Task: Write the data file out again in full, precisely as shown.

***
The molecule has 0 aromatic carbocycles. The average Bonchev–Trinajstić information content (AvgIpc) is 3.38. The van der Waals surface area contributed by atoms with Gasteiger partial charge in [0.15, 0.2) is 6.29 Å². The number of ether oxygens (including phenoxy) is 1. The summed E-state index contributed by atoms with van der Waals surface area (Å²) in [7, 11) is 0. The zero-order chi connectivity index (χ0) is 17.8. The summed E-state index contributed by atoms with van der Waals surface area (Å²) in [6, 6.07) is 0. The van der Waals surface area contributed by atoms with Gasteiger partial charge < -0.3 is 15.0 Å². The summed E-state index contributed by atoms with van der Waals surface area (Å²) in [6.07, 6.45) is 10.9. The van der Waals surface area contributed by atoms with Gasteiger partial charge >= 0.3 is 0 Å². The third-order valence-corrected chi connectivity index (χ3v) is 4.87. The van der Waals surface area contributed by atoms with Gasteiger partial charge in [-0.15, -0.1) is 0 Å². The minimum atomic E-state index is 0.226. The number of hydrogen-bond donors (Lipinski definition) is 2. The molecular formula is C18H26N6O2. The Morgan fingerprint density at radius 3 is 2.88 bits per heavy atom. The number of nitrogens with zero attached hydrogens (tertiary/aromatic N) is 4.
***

The molecule has 0 aromatic carbocycles. The average Bonchev–Trinajstić information content (AvgIpc) is 3.38. The van der Waals surface area contributed by atoms with Gasteiger partial charge in [0.15, 0.2) is 6.29 Å². The number of ether oxygens (including phenoxy) is 1. The summed E-state index contributed by atoms with van der Waals surface area (Å²) in [7, 11) is 0. The zero-order chi connectivity index (χ0) is 17.8. The summed E-state index contributed by atoms with van der Waals surface area (Å²) in [6, 6.07) is 0. The van der Waals surface area contributed by atoms with Gasteiger partial charge < -0.3 is 15.0 Å². The summed E-state index contributed by atoms with van der Waals surface area (Å²) in [6.07, 6.45) is 10.9. The van der Waals surface area contributed by atoms with Gasteiger partial charge >= 0.3 is 0 Å². The third-order valence-corrected chi connectivity index (χ3v) is 4.87. The van der Waals surface area contributed by atoms with Gasteiger partial charge in [-0.15, -0.1) is 0 Å². The minimum atomic E-state index is 0.226. The number of hydrogen-bond donors (Lipinski definition) is 2. The molecular formula is C18H26N6O2. The Morgan fingerprint density at radius 3 is 2.88 bits per heavy atom. The number of nitrogens with zero attached hydrogens (tertiary/aromatic N) is 4.